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By Bob Hartley
Cervena Barva Press
Reviewed by Jason Pettus
Regular readers will know that CCLaP has been behind on book reviews for just about a year now (a lag we're finally about to close, thanks to our full-time review staff expanding from one person to four this year), and that means especially that a number of great little smaller novels haven't gotten the attention around here they deserve; take Bob Hartley's fictional coming-of-age tale Following Tommy, for example, which won't exactly blow anyone away but is a good, solid, charming look at life among lower-class Irish-Americans in the pre-P.C. early 1960s. And that's an important thing to know about this book before starting, that its rough-and-tumble characters living on the gritty west side of Chicago don't pull any punches here, and that in fact a major part of the plot involves an examination of the rude ways that race relations sometimes played out in these environments. But this is also in the Nelson Algren wheelhouse too (speaking of rough-and-tumble Chicagoans in the early '60s), a funny and endearing look at the daily highs and lows of one such Irish teenager, as he struggles with conflicting feelings about his family, confusion over the opposite sex, and the constant trouble he and his buddies are always getting into with the corrupt cops in their neighborhood. A small, fast-moving manuscript that speaks volumes about the second-generation big-city immigrant experience, the author's lack of personal connection to this milieu makes it all the more impressive, ultimately a historical book but that feels like it was written by someone who was actually there. It comes generally recommended today, and especially to those who enjoy well-done bildungsromans.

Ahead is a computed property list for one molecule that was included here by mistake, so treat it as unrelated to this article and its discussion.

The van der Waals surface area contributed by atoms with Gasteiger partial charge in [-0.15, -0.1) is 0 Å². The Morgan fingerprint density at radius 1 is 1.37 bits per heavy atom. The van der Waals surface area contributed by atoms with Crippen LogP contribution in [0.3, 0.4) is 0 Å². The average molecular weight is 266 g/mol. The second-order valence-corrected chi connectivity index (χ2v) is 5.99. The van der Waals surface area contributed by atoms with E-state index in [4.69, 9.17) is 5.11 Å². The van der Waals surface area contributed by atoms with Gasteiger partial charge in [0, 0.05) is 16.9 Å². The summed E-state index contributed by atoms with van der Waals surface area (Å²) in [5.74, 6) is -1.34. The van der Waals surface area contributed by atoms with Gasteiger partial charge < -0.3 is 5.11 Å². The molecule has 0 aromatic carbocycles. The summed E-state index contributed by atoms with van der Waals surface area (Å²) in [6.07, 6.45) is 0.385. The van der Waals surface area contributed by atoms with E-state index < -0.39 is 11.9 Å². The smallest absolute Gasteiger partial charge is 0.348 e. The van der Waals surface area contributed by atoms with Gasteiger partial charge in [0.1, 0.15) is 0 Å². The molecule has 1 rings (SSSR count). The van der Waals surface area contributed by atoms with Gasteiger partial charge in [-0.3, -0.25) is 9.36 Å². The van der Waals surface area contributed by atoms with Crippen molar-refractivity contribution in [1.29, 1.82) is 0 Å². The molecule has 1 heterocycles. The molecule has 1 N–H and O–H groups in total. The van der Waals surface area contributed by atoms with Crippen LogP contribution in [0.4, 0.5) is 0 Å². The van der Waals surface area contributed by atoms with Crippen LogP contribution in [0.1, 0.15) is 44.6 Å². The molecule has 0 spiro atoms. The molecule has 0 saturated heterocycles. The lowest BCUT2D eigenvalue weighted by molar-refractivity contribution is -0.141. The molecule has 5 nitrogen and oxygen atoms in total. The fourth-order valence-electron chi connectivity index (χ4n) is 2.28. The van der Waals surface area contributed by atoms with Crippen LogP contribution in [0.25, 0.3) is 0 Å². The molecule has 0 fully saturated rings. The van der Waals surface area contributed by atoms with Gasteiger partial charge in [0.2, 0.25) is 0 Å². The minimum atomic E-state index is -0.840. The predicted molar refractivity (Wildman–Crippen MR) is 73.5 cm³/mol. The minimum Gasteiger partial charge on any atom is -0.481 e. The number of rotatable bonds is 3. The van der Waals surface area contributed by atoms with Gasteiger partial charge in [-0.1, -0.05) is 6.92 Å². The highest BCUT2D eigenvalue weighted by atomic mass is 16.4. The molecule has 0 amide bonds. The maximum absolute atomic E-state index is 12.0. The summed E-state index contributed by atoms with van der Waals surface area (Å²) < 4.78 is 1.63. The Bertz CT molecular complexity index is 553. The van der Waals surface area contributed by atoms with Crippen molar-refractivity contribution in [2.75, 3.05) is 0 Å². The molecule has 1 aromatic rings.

Out of 10: 8.2, or 8.7 for fans of coming-of-age stories